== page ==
Computers and Laptops Solutions to lessen the adverse health impacts

Laptops and computer use have been an element of our lives, and the foundation of our professional and corporate life. Laptops are now also a component of the E-learning curriculum in many schools of education.

Therefore, it is vital to be aware of their impact on health to ensure that appropriate precautions can be taken promptly and effectively.

Some alarming stats…..

In the past 10 years, the amount of time spent with smart devices (laptops Ipads, laptops tabs, tablets along with phones) has increased by more than 65%! The average for the world is 5 hours per day, however for city-based working classes, the corporate workers, and students, this is 8 hours or more!

Computer Vision Syndrome (CVS) is now recognized as a health problem that is caused by computer usage on desktops and laptops. It’s caused by frequent blinking and also constant neck and eye muscle strain because of the constant staring at screens from a distance for extended periods. It is characterized by dryness, fatigue, and irritation, sometimes even eye redness and blurred vision, sometimes even double vision, particularly when changing focus. The condition can be often accompanied by headaches, frequent headaches, and a strained or tired feeling on the forehead. Excessive screen time can also cause darkness beneath the eyes.

Ten safe general tips to health for laptops or computer users

  1. Height and distance to sit
  • Maintain an arm’s distance to the monitor.
  • Eyes should be on the level of the screen’s top So that when working the head remains straight, and your eyes look down.
  • The screen should be slightly skewed backward by approximately 10-15 degrees.
  1. Sitting posture
  • The posture must be such that your neck, head, and back are aligned. Slouching or bending the neck of the back must be avoided since it could result in neck pain.
  • The hip should lie in line with the floor, and the knee should sit comfortably beneath the table (not lying down).
  • The legs must be straight perpendicular to the floor, and the feet must be upon the ground (not hang off).
  • If it is impossible to locate a table or chair that is of sufficient height to achieve this posture, an appropriate cushion for the chair, laptop rest, or footrest are good options.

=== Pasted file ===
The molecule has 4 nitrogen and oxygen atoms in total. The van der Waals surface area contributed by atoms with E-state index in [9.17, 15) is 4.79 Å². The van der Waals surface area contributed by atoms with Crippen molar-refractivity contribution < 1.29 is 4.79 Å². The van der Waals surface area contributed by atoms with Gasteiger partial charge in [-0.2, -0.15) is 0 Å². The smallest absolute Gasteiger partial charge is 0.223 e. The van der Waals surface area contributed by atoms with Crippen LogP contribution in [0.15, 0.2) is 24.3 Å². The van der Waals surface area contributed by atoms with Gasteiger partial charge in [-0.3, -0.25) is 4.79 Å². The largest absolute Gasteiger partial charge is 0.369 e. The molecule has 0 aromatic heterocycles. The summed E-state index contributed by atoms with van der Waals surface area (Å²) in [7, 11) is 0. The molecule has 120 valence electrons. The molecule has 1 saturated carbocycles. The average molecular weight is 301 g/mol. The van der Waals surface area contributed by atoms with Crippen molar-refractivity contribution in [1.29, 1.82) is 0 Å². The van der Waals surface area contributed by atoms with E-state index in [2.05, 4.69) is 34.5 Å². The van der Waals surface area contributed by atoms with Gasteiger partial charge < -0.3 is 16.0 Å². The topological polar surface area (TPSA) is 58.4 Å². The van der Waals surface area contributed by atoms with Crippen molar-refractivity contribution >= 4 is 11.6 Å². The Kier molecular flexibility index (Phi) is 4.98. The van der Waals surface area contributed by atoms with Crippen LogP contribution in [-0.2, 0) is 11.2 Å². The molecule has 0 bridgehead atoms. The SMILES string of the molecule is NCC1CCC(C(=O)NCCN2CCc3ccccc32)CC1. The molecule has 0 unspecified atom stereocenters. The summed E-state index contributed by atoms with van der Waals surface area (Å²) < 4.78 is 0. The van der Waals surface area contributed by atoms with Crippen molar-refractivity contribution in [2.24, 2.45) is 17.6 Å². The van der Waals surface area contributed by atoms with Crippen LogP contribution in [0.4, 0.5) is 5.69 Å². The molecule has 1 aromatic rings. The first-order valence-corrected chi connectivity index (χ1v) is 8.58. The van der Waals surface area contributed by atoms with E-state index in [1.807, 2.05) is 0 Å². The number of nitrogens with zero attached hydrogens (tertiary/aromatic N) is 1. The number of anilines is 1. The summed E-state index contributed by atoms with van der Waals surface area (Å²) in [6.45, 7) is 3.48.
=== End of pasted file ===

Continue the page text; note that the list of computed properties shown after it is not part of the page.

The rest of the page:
1. Hand and Hand Position
  • The hand and forearm should be in a straight line.
  • Should the hand be bent towards the wrist, it may cause long-term strain and eventually the formation that can affect wrist arthritis. computer wrist (pain in the fingers and wrists, as well as a decrease in grip strength). If this isn’t feasible by nature, wrist support can be utilized.
  1. The position of windows and lights
  • The window should be on either side when using laptops or computer usage, but not directly in front of the screen, which could create glare for the screen and eyes. If this isn’t the case, then put blinds or curtains on the window, or rotate the workstation in accordance.
  • It is recommended that the light source is on the ceiling or along the walls to the sides, not in front or behind the screen in order to create the screen glare.
  • Do not work in dim light, or extremely bright background lighting (like sunlight or bright harsh ambient lighting). Do not work on a laptop or PC in darkness.
  • LED lighting is superior to fluorescent lighting.
  • The antiglare coating on the screen and on spectacles helps reduce strain and glare.
  1. Screen settings
  • The background and screen lighting should be identical in brightness.